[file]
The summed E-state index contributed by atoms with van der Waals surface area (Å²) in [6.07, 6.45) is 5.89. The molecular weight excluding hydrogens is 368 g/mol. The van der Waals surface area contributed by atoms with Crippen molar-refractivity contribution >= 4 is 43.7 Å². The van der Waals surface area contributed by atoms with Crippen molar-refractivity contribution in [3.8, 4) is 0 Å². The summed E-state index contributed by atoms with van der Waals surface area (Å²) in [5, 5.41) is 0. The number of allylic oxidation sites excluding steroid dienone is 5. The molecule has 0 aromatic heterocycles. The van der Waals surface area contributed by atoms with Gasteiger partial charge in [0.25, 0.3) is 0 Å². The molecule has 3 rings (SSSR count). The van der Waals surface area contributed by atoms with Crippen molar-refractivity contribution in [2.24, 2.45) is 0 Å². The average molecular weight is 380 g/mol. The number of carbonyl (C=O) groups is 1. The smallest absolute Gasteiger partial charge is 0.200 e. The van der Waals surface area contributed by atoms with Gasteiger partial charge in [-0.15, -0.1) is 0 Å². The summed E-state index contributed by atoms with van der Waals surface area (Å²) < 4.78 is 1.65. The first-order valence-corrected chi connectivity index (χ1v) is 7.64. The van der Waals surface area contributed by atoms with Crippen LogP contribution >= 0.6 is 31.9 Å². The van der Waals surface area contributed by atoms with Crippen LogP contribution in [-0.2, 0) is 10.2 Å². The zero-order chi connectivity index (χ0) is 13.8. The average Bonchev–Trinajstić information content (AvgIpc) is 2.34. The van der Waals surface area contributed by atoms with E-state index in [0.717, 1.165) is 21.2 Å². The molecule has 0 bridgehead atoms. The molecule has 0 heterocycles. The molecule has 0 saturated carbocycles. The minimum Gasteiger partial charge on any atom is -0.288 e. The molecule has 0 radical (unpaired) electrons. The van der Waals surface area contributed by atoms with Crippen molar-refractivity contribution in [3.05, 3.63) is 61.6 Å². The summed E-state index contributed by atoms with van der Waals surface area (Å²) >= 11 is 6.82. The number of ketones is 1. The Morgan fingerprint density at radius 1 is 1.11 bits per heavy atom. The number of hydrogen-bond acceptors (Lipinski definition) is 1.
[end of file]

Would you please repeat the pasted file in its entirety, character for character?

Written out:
The summed E-state index contributed by atoms with van der Waals surface area (Å²) in [6.07, 6.45) is 5.89. The molecular weight excluding hydrogens is 368 g/mol. The van der Waals surface area contributed by atoms with Crippen molar-refractivity contribution >= 4 is 43.7 Å². The van der Waals surface area contributed by atoms with Crippen molar-refractivity contribution in [3.8, 4) is 0 Å². The summed E-state index contributed by atoms with van der Waals surface area (Å²) in [5, 5.41) is 0. The number of allylic oxidation sites excluding steroid dienone is 5. The molecule has 0 aromatic heterocycles. The van der Waals surface area contributed by atoms with Gasteiger partial charge in [0.25, 0.3) is 0 Å². The molecule has 3 rings (SSSR count). The van der Waals surface area contributed by atoms with Crippen molar-refractivity contribution in [2.24, 2.45) is 0 Å². The average molecular weight is 380 g/mol. The number of carbonyl (C=O) groups is 1. The smallest absolute Gasteiger partial charge is 0.200 e. The van der Waals surface area contributed by atoms with Gasteiger partial charge in [-0.15, -0.1) is 0 Å². The summed E-state index contributed by atoms with van der Waals surface area (Å²) < 4.78 is 1.65. The first-order valence-corrected chi connectivity index (χ1v) is 7.64. The van der Waals surface area contributed by atoms with Crippen LogP contribution >= 0.6 is 31.9 Å². The van der Waals surface area contributed by atoms with Crippen LogP contribution in [-0.2, 0) is 10.2 Å². The zero-order chi connectivity index (χ0) is 13.8. The average Bonchev–Trinajstić information content (AvgIpc) is 2.34. The van der Waals surface area contributed by atoms with E-state index in [0.717, 1.165) is 21.2 Å². The molecule has 0 bridgehead atoms. The molecule has 0 heterocycles. The molecule has 0 saturated carbocycles. The minimum Gasteiger partial charge on any atom is -0.288 e. The molecule has 0 radical (unpaired) electrons. The van der Waals surface area contributed by atoms with Crippen molar-refractivity contribution in [3.05, 3.63) is 61.6 Å². The summed E-state index contributed by atoms with van der Waals surface area (Å²) >= 11 is 6.82. The number of ketones is 1. The Morgan fingerprint density at radius 1 is 1.11 bits per heavy atom. The number of hydrogen-bond acceptors (Lipinski definition) is 1.